The term ‘pelagianism’ is bandied about quite a bit, often cryptically. A helpful application is one made by Benedict XVI when he spoke about ‘Bourgeois Pelagianism’. According to Tracey Rowland, commenting on it in a recent interview, it refers to ‘the mentality that Christ does not expect us to be saints. It is sufficient that we are decent types who recycle our rubbish, donate a few dollars to charity, and refrain from murdering and raping our neighbors or stealing their property. The mentality is that Christ was not really serious when he said that we must be perfect as our heavenly Father is perfect.’ She generalises the notion of the ‘bourgeois’ (broadly understood as ‘keen on upward social mobility’) by identifying a ‘bourgeois Christianity’, which ‘does not fight on sacramental ground. It does not fight at all. It simply goes in search of Christian-friendly elements of the Zeitgeist with which it might identify and market itself.’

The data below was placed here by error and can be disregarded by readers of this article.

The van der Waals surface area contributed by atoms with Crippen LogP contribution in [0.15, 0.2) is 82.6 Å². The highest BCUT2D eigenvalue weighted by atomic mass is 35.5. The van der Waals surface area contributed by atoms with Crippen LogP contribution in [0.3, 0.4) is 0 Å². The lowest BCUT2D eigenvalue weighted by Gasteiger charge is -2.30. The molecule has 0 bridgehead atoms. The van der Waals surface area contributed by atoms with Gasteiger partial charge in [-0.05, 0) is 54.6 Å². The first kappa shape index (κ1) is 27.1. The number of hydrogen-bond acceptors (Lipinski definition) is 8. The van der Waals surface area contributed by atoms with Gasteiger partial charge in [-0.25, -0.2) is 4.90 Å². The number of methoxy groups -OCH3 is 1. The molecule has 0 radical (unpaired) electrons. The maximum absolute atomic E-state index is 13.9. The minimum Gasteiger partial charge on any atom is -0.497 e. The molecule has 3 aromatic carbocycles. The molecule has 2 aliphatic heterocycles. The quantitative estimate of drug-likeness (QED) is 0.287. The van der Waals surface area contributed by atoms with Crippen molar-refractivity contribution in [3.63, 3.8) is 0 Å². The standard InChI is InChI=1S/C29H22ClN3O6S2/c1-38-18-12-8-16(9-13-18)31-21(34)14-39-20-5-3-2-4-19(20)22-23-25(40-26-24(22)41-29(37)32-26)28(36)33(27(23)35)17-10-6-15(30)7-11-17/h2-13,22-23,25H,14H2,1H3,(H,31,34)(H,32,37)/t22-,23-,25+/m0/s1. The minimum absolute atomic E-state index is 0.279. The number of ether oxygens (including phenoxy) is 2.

And so one is presented with plenty of scope for new year’s resolutions.